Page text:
2010, The Year of the Tiger - Happy Chinese New Year! - February 8, 2010
The Chinese year 4708 begins on February 14, 2010, the year of the Tiger, with its association to bravery. This year, the date has special significance since it also happens to fall on Valentine's Day, making it a doubly auspicious day to celebrate in the West.
Beyond Your Barehand Taiji Form (太極拳套) - November 4, 2009
Once you have learned a basic Taiji form, whether you study Yang, Chen, or another style, there is still a great deal that traditional Taijiquan training can offer.
The Dao of Kung Fu - 武道 - October 15, 2009
Religion is full of paradox, and Eastern religions are no exception. One of the most compelling paradoxes is that Eastern religions (Buddhism and Daoism) are closely linked with the martial arts.
Lessons from the Taijiquan Form Seminar - September 17, 2009
I had the chance last weekend to teach at the YMAA Boston Taiji Form Seminar. I was tapped to teach the Two Person Fighting Set. YMAA canon maintains that the Fighting Set is the last thing a person trains prior to free sparring.
Shaolin: the Root of Taijiquan - June 23, 2009
After Bodhidharma (Da Mo) passed down his qigong (chi kung) theory at Shaolin Temple around 550 A.D., the Shaolin monks trained the cultivation of Qi, and realized that muscular power could be enhanced to a tremendous level, which could make martial techniques more powerful and effective.
Taiji Chin Na - Martial Application - May 4, 2009
Taijiquan was originally developed for combat in ancient times. Its fighting theory is to use the soft against the hard, and to use the round to neutralize the straight or square.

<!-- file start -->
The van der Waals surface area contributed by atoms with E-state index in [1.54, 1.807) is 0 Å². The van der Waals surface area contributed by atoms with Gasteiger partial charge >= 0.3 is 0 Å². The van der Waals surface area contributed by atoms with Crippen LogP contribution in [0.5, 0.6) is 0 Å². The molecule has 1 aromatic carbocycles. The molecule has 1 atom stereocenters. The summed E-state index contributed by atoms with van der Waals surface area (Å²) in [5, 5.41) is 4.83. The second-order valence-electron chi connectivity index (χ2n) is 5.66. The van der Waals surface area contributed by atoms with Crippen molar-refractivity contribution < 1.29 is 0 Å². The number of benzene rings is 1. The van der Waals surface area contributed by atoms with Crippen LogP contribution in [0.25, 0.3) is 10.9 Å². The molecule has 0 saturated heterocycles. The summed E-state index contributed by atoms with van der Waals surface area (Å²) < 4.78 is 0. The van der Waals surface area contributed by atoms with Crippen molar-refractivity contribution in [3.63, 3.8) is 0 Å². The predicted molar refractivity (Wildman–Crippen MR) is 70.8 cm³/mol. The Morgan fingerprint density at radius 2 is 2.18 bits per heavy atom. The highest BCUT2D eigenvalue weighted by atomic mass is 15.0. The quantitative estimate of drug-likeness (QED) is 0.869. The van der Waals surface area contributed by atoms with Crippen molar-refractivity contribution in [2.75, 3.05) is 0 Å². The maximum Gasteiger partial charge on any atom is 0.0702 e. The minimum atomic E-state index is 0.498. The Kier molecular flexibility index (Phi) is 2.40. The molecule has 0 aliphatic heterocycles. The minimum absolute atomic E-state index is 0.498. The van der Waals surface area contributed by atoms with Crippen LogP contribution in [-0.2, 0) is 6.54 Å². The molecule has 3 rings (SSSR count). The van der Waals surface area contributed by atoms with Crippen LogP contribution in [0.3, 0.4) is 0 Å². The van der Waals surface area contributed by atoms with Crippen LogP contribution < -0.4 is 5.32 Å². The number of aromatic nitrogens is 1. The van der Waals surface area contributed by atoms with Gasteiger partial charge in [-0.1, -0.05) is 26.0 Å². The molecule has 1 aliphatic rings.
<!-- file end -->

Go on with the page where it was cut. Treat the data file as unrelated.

The True Quality of Tai Chi - April 20, 2009
What is Tai Chi? How does Tai Chi improve health? People ask me these questions all the time. Some ask because they see so many people doing these exercises in the park. Others ask because they can hardly believe there can be any benefits from such slow body movements.
Taiji and Qigong - April 6, 2009
Those who practice both Taiji and Qigong as separate arts soon realize that Qigong is included among the many layers encompassed by Taiji. Knowingly doing Taiji movement as Qigong not only adds the benefits of Qigong but also improves the quality of the Taiji movements.
Senior Moments #2: Taiji, Happy Toes, and Piano Fingers - February 17, 2009
So how does one teach Taijiquan to seniors, rehabbers, and the generally unfit? Consult the ancients, "The best leader follows." These people are generally coming to Taiji because of a life urgency (old age, sickness, injury, etc.) which has created an opportunity for change.
Senior Moments #1: "Because we can't" - January 30, 2009
Back in the day of the last millennia, I had my first venture into teaching Martial Arts to the elderly. I secured a nice gig at the local senior center. There were about twenty intrepid explorers ready for the unknown.
2009, The Year of the Ox - Happy Chinese New Year! - January 26, 2009
The Chinese year 4707 begins on January 26, 2009. Chinese months are reckoned by the lunar calendar, with each month beginning on the darkest day.
Growing Up Wudang, part 2 - December 17, 2008
It wasn’t until my third year at Wudang that I started to find the training interesting, and started to train harder because I was genuinely interested in it.
Growing Up Wudang - December 9, 2008
When I was in fourth grade my grandfather fell ill, and because we needed money for hospital bills, I had to leave school. I worked on our farmland, helping my family plant corn and cotton.